'Betwixt and Between': Towards a (N)ontology of the Mediocre

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The mediocre - or what constituted mediocrity - was a matter of intense debate in late-nineteenth and early-twentieth-century Britain. Cultural commentators, popular writers, satirists and members of the public all attempted to define the mediocre without success. Characterized by the average, the fair, the middling, the mediocre's very unremarkability made it remarkably difficult to define.

In reference to modern newspaper articles and criticism, this essay moves towards a (n)ontology of the mediocre, examining the (failure of the) strategies used to define the mediocre in the modern(ist) period. It argues that the mediocre, in its dogged desire not to shake the status quo, perversely disrupts the very idea or possibility of definition, not only calling established systems of cultural and social classification into question, but also challenging accepted notions of singularity, essence and beingness in the process.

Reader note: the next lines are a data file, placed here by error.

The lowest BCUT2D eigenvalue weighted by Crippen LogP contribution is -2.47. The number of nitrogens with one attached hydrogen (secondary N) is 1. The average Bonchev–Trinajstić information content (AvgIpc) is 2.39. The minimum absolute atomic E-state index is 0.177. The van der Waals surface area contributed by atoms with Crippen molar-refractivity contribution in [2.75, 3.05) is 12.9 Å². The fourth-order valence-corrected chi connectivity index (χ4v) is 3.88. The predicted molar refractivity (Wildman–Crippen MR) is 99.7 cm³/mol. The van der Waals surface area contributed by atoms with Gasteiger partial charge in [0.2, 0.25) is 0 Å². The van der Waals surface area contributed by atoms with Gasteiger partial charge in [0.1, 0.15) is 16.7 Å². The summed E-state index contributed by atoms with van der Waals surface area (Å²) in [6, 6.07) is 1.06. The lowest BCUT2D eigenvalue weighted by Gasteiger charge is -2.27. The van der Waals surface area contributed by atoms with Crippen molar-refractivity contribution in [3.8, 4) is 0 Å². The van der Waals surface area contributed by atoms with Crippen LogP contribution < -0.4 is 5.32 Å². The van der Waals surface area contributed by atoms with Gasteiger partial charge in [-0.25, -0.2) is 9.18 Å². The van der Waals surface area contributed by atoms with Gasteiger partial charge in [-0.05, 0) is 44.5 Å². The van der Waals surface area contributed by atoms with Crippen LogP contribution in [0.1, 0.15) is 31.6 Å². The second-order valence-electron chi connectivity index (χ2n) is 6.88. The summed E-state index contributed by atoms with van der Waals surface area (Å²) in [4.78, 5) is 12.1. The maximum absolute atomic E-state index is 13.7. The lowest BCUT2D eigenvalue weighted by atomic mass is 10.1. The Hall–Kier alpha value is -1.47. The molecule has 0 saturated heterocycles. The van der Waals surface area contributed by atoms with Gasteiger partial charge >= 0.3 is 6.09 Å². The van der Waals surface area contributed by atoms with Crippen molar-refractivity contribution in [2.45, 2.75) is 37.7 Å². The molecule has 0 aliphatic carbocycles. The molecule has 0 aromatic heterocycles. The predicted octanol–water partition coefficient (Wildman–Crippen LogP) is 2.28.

Original languageEnglish
Pages (from-to)12-24
JournalWord and Text
Publication statusPublished - 2013


  • Modernism
  • middlebrow
  • genealogy
  • cultural history
  • deconstruction

ASJC Scopus subject areas

  • Literature and Literary Theory


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